Saturday, September 27, 2008

Policy Implications of the Credit Crisis

I have been working on a way to conceptualize where our economy is and how we got here. I am trying to avoid all of the finger pointing that is currently going on (including my own finger pointing) in an attempt to remain somewhat objective, and I do not pretend to include all of the elements of our current economic system. What I am trying to present is a basic model that helps explain the relationships between our economic system and the need for tax, trade, energy, and education policies. I want something that can work for students, and I appreciate any suggestions that would improve the model and/or the presentation.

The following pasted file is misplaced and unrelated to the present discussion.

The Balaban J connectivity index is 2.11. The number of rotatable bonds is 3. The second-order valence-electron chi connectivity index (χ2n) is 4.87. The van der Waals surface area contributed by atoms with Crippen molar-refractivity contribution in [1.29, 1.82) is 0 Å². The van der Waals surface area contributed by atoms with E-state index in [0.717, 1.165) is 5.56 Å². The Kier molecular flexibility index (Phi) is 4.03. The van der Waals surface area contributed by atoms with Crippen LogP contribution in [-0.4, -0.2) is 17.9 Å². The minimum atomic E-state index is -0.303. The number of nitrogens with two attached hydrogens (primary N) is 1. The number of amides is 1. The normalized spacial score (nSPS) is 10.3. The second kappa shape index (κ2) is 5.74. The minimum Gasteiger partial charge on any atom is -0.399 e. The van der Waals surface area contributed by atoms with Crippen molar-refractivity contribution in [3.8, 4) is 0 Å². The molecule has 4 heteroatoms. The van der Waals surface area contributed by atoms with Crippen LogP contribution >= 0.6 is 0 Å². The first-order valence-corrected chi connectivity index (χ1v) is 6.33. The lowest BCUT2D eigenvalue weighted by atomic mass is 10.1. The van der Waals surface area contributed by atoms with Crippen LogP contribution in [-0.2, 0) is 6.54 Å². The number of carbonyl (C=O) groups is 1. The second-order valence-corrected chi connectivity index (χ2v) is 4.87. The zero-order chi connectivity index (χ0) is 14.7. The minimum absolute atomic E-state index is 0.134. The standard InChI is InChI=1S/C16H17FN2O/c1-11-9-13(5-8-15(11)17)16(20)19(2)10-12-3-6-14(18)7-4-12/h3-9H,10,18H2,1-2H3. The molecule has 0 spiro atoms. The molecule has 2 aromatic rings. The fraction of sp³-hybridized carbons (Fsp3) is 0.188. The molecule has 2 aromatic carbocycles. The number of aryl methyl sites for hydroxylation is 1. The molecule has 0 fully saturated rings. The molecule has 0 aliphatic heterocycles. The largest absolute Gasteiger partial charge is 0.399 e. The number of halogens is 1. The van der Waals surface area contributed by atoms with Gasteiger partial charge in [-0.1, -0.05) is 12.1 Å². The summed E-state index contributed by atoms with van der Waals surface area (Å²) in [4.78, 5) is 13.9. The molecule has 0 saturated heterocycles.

I have developed a framework that I think makes sense and it is represented by the two diagrams below. The first diagram, "The Way It Was", illustrates the basic wealth creation model of a country with balanced internal flows and net exports. This is the USA in the past. Note that there are net positive flows to investors from within the USA and from abroad (represented by blue items), while at the same time there are positive flows to the USA box, representing domestic wages and consumption (the red lines) from domestic investment and net flows from abroad. The INVESTMENTS box is subdivided into investments in productive assets and investments for consumption. I have labeled the consumption investments FINANCIAL to represent purchases of financial assets supporting consumption such as consumer loans, mortgage backed securities and so forth.